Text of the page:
The child’s right to be heard

Workshop name: The child’s right to be heard
Presenter  Name and Surname : Joanna Hewitt Evans
Co-presenter Name and Surname: Kathleen Carroll
Workshop duration:  1 hr 30 min/ 3 hr

Biography of presenter :

Joanna Hewitt Evans, UKCP Gestalt and EAIP Integrative Psychotherapist is Co-director of European Centre for Psychotherapeutic Studies – EUROCPS. She jointly runs an EAIP and EAP accredited Integrative Psychotherapy Training Programme and EIATSCYP accredited programme for Psychotherapy with Children and Young People. She is a visiting trainer on several Psychotherapy Training Programmes in Europe including ARPI and IRPI. Joanna worked for many years with Children and Families developing and managing projects particularly for those who had experienced abuse.

Biography of Co-presenter:

Kathleen Carroll is a Registered Independent Senior Social Work Practitioner, experienced Counsellor and Children’s Advocate. Kathleen has a particular interest in therapy with children and also Children’s Rights. She currently works as an Advocate with children and young people in the care system ensuring that their voices are heard in matters that affect them, even resulting in a change to UK Law. She has a private therapeutic practice in the North East of England where she works with adults and children. Kathleen is an experienced trainer particularly in the areas of therapeutic skills, communication and Children’s Rights.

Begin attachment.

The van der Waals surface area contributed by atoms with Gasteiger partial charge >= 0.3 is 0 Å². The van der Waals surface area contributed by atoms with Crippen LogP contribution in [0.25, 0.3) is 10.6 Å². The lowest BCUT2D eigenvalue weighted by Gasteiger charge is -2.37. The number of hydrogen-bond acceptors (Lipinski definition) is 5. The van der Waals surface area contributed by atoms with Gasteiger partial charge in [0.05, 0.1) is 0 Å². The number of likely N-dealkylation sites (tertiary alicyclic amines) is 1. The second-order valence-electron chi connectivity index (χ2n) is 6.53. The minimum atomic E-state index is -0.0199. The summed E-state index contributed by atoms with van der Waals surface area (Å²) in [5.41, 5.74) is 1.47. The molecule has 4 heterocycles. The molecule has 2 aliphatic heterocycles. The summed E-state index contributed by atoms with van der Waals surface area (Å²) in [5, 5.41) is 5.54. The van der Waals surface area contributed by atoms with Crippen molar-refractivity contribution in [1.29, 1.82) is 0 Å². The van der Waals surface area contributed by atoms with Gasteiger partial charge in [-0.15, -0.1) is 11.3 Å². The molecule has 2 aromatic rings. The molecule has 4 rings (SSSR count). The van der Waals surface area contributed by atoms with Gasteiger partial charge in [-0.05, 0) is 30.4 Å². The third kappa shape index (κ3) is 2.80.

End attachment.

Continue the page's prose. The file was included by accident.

Workshop presentation :

In the UN Convention on the Rights of the Child Article 12 states “Every child has the right to have a say in all matters affecting them, and to have their views taken seriously”. This means that every child has a right to be listened to, to be heard.
As therapists we have a responsibility to ensure this happens in our work with children and in our work with adults. When we work with adults, we engage with the previously unheard child within.
This workshop will explore our ability to communicate creatively and effectively. In order to hear the voices of children and adults we work with, we need to be able to hear our own. Using exercises and discussion we aim to enable participants to draw on their personal and professional experience and to consider together ways in which we can improve our practice, ensuring the voices of children are heard.
Come and join us and have some fun.

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